that which is worse; something less good; as, think not the worse of him for his enterprise

  4. Worseadjective

    in a worse degree; in a manner more evil or bad

  5. Worseverb

    to make worse; to put disadvantage; to discomfit; to worst. See Worst, v

  6. Etymology: [OE. wursien, AS. wyrsian to become worse.]

Chambers 20th Century Dictionary

  1. Worse

    wurs, adj. (used as comp. of bad) bad or evil in a greater degree: more sick.—adv. bad in a higher degree: less: (Shak.) with more severity.—v.t. (obs.) to worst.—v.i. Wor′sen, to grow worse.—v.t. to make worse.—adv. Wor′ser, a redundant comparative of worse.—The worse, defeat, disadvantage. [A.S. wyrsa, from wiers-sa from wirsiza (Goth. wairsiza), formed with comp. suffix -iz from a Teut. root wers, found in Ger. ver-wirren, to confuse.]

British National Corpus

  1. Spoken Corpus Frequency

    Rank popularity for the word 'worse' in Spoken Corpus Frequency: #1719

  2. Written Corpus Frequency

    Rank popularity for the word 'worse' in Written Corpus Frequency: #1054

Anagrams for worse »

  1. owers

  2. resow

  3. serow

  4. sorwe

  5. sower

  6. sowre

  7. swore

  8. WOREs

  9. owser

How to pronounce worse?

How to say worse in sign language?


  1. Chaldean Numerology

    The numerical value of worse in Chaldean Numerology is: 5

  2. Pythagorean Numerology

    The numerical value of worse in Pythagorean Numerology is: 8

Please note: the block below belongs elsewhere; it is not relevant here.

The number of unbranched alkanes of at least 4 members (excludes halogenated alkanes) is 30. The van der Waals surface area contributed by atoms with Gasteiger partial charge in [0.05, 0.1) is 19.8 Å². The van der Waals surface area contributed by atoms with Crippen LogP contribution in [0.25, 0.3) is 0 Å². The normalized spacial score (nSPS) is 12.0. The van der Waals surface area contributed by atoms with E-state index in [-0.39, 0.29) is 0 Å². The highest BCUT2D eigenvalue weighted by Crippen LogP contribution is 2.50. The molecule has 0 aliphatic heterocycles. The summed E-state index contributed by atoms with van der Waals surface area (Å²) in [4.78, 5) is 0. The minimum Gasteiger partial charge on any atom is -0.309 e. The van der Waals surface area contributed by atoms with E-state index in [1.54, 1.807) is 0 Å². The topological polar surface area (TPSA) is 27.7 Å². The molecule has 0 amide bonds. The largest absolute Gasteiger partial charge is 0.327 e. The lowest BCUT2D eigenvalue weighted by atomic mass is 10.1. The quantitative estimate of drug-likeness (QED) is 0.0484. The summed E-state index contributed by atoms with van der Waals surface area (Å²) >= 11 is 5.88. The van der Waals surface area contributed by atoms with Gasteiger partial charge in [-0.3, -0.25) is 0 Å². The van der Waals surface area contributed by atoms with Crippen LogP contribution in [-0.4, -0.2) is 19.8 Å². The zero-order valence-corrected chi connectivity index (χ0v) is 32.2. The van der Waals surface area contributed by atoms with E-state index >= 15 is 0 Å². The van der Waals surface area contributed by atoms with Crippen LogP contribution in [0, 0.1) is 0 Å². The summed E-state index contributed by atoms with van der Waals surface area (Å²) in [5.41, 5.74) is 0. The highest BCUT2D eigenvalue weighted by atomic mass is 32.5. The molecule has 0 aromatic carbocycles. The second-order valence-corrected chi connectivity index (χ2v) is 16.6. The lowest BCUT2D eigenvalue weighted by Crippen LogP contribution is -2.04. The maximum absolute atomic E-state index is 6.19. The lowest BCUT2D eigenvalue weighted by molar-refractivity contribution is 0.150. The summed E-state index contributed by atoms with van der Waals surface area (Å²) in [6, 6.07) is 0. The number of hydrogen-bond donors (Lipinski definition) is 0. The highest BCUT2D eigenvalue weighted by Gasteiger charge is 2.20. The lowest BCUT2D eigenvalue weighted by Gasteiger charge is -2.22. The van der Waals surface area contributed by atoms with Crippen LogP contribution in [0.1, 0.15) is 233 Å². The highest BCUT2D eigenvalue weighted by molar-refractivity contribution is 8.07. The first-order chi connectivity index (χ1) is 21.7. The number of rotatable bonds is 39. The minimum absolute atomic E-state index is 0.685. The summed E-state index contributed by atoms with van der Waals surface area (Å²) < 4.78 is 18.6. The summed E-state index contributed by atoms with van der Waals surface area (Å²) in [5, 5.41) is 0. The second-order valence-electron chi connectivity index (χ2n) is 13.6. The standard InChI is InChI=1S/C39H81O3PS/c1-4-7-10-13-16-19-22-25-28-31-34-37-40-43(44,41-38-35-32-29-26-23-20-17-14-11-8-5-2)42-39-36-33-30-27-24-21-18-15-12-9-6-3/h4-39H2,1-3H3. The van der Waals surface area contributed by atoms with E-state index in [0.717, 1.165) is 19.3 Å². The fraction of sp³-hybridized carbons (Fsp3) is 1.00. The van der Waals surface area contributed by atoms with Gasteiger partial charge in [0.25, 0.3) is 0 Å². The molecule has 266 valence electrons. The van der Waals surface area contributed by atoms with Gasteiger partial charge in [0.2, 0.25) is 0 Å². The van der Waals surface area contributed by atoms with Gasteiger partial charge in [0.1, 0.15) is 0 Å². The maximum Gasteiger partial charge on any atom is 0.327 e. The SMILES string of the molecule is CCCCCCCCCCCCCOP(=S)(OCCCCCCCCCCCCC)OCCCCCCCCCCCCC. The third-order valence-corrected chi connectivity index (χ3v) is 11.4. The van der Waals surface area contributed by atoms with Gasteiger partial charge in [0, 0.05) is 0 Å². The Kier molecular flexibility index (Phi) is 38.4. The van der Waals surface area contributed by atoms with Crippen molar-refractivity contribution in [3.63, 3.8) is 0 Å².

Examples of worse in a Sentence

  1. William Jackson at Capital Economics:

    The political moves point in the direction that things are likely to get worse rather than better from here on. So the lira is more likely to fall than to rise, this is about Turkish politics - I don't think there are other countries where politicians will take their cue from developments in Turkey.

  2. Saverio Vivas:

    Maduro criticizes Donald Trump, but his acts against Colombian immigration are worse than the magnate's words.

  3. Francois Devaux:

    But even worse, there was a betrayal: betrayal of trust, betrayal of morality, betrayal of children, betrayal of innocence.

  4. Mark Lukasiewicz:

    The unified wall of support for Trump has splintered after last week's assault on the Capitol, republicans are disagreeing with Republicans on the most basic questions : Should Trump be impeached ? Should he be convicted ? Does he bear responsibility for what happened ? I suspect traditionally conservative audiences are bewildered and confused. Confusion is certainly apparent among many conservative media producers and commentators -- trying to find their footing as the story of the Capitol assault, and the President's reaction, keeps getting worse.

  5. Caryn Dutton:

    It's really helpful when a patient comes in with notes on their phone or calendar and can say,' I didn't sleep well, and my hot flashes were worse the next day.' It helps narrow down the triggers and identify patterns.

Popularity rank by frequency of use


Translations for worse

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    be hungry; go without food
    • A. embellish
    • B. famish
    • C. denudate
    • D. loom